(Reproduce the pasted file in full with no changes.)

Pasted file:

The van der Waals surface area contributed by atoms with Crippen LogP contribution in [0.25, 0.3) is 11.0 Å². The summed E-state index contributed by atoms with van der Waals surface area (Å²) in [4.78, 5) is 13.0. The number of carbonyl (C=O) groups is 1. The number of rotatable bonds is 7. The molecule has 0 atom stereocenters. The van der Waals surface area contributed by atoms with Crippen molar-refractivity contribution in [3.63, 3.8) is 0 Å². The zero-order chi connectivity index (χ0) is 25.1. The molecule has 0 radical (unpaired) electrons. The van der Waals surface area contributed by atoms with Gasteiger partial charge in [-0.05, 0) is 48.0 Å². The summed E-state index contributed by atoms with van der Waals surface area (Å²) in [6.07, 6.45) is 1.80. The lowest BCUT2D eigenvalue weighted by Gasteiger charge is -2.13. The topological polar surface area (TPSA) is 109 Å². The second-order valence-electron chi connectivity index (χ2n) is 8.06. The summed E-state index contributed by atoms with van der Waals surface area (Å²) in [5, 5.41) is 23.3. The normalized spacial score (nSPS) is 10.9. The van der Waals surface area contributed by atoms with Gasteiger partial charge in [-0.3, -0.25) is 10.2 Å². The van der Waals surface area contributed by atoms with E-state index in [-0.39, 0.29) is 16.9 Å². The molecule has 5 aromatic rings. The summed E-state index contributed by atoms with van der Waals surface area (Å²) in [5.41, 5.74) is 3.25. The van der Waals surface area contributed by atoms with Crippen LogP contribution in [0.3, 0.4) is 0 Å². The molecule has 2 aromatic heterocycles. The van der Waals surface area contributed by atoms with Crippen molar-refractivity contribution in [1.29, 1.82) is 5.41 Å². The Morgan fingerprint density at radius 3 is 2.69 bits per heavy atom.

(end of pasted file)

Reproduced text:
The van der Waals surface area contributed by atoms with Crippen LogP contribution in [0.25, 0.3) is 11.0 Å². The summed E-state index contributed by atoms with van der Waals surface area (Å²) in [4.78, 5) is 13.0. The number of carbonyl (C=O) groups is 1. The number of rotatable bonds is 7. The molecule has 0 atom stereocenters. The van der Waals surface area contributed by atoms with Crippen molar-refractivity contribution in [3.63, 3.8) is 0 Å². The zero-order chi connectivity index (χ0) is 25.1. The molecule has 0 radical (unpaired) electrons. The van der Waals surface area contributed by atoms with Gasteiger partial charge in [-0.05, 0) is 48.0 Å². The summed E-state index contributed by atoms with van der Waals surface area (Å²) in [6.07, 6.45) is 1.80. The lowest BCUT2D eigenvalue weighted by Gasteiger charge is -2.13. The topological polar surface area (TPSA) is 109 Å². The second-order valence-electron chi connectivity index (χ2n) is 8.06. The summed E-state index contributed by atoms with van der Waals surface area (Å²) in [5, 5.41) is 23.3. The normalized spacial score (nSPS) is 10.9. The van der Waals surface area contributed by atoms with Gasteiger partial charge in [-0.3, -0.25) is 10.2 Å². The van der Waals surface area contributed by atoms with E-state index in [-0.39, 0.29) is 16.9 Å². The molecule has 5 aromatic rings. The summed E-state index contributed by atoms with van der Waals surface area (Å²) in [5.41, 5.74) is 3.25. The van der Waals surface area contributed by atoms with Crippen LogP contribution in [0.3, 0.4) is 0 Å². The molecule has 2 aromatic heterocycles. The van der Waals surface area contributed by atoms with Crippen molar-refractivity contribution in [1.29, 1.82) is 5.41 Å². The Morgan fingerprint density at radius 3 is 2.69 bits per heavy atom.